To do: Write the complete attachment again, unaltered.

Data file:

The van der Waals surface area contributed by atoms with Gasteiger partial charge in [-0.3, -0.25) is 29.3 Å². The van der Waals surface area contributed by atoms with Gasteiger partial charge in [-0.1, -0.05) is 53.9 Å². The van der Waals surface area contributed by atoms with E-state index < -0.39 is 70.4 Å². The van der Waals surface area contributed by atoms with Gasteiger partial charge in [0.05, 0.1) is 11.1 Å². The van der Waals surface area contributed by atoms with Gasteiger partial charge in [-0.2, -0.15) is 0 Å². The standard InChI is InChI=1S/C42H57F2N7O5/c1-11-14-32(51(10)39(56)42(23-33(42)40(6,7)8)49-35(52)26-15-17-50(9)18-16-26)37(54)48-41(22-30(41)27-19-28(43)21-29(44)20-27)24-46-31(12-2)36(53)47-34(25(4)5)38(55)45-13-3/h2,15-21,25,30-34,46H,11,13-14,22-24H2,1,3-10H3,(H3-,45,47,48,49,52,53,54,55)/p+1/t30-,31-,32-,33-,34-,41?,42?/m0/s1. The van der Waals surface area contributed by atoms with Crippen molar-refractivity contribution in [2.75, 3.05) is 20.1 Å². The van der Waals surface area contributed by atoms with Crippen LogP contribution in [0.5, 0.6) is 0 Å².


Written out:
The van der Waals surface area contributed by atoms with Gasteiger partial charge in [-0.3, -0.25) is 29.3 Å². The van der Waals surface area contributed by atoms with Gasteiger partial charge in [-0.1, -0.05) is 53.9 Å². The van der Waals surface area contributed by atoms with E-state index < -0.39 is 70.4 Å². The van der Waals surface area contributed by atoms with Gasteiger partial charge in [0.05, 0.1) is 11.1 Å². The van der Waals surface area contributed by atoms with Gasteiger partial charge in [-0.2, -0.15) is 0 Å². The standard InChI is InChI=1S/C42H57F2N7O5/c1-11-14-32(51(10)39(56)42(23-33(42)40(6,7)8)49-35(52)26-15-17-50(9)18-16-26)37(54)48-41(22-30(41)27-19-28(43)21-29(44)20-27)24-46-31(12-2)36(53)47-34(25(4)5)38(55)45-13-3/h2,15-21,25,30-34,46H,11,13-14,22-24H2,1,3-10H3,(H3-,45,47,48,49,52,53,54,55)/p+1/t30-,31-,32-,33-,34-,41?,42?/m0/s1. The van der Waals surface area contributed by atoms with Crippen molar-refractivity contribution in [2.75, 3.05) is 20.1 Å². The van der Waals surface area contributed by atoms with Crippen LogP contribution in [0.5, 0.6) is 0 Å².